Buttigieg’s record with women of color has a different story. He faced criticism when his campaign website included an image of a Kenyan woman with her son under his “Frederick Douglass Plan for Black America.” The image was a stock photo, and many saw it as an attempt to add random photos of people of color to his website. Critics of Buttigieg and black America have evolved since 2012 when he fired South Bend’s first black police officer. Buttigieg has received negative feedback from the black community, especially women.
Minnesota Senator Amy Klobuchar
Senator Klobuchar shares similar views with Biden on abortion. Taking the moderate approach, Klobuchar believes the Democratic party should not completely shut out anti-abortion or pro-life supports. In a recent interview with The View, Klobuchar said the democrats should be a “big tent” for pro-choicers and pro-lifers.
Her record on voting pro-choice has been consistent since she took office in 2007. Critics of Klobuchar believe she is too moderate on the issue. She has said abortion should happen much less often than it is right now and has advocated for a less radical approach than Senator Sanders and Senator Warren.
Vermont Senator Bernie Sanders
Since January, Sanders has faced criticism from female voters. In a private meeting with Senator Elizabeth Warren in 2018, Sanders said a woman could not be president. While Sanders denies these claims, Hillary Clinton supporters believe he acted a similar way with Clinton in 2016.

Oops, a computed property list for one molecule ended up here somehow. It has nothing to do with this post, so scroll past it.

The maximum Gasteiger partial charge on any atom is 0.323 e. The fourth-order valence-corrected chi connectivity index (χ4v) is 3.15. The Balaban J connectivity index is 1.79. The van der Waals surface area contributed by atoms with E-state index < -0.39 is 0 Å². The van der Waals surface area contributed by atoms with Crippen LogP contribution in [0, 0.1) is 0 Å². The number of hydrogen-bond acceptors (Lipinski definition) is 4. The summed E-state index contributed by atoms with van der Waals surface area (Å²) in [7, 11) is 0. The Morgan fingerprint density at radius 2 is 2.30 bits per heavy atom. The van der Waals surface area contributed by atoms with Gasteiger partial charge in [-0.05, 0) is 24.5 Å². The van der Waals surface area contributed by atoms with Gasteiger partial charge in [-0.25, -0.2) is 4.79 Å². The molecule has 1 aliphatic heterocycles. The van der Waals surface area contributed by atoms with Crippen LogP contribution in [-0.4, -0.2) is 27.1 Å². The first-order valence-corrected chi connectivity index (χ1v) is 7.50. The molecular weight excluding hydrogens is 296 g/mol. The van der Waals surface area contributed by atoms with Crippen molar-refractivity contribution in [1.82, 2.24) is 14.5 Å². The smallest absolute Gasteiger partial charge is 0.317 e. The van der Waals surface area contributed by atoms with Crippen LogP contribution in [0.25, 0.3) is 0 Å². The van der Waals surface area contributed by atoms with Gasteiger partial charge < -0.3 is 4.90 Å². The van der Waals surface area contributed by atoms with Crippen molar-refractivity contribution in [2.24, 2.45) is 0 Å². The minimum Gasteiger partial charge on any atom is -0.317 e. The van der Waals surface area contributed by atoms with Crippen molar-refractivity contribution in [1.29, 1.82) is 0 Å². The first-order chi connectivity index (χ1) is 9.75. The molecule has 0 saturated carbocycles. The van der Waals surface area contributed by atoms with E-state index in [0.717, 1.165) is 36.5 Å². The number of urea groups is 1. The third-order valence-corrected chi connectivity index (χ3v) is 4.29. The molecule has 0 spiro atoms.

Despite the recent claims of a Sanders and Warren brawl, the Senator has remained constant on women’s rights over his nearly 40 years in public office. He believes women should have a right over their own bodies, including guaranteed health care through Medicare for All and fully funded Planned Parenthood. Sanders wants to repeal the Hyde Amendment and support other initiatives that will protect women’s health.
Sanders also wants to adopt Equal Pay for Equal Work by passing the Paycheck Fairness Act.
Massachusetts Senator Elizabeth Warren
Senator Elizabeth Warren will say she’s “got a plan for that” when it comes to women’s rights. For the 2020 presidential election, her campaign has focused on women of color’s rights specifically. She plans to provide financial security to families experiencing discrimination.
Warren also released a comprehensive plan for reproductive rights that would continue protection of reproductive rights even if Roe v. Wade is overturned. She believes “no President is above the law” and that a woman’s body is her body to make decisions for.
Outside of abortion, Warren hopes to increase the minimum wage and support women-owned businesses.
Why Should You Care?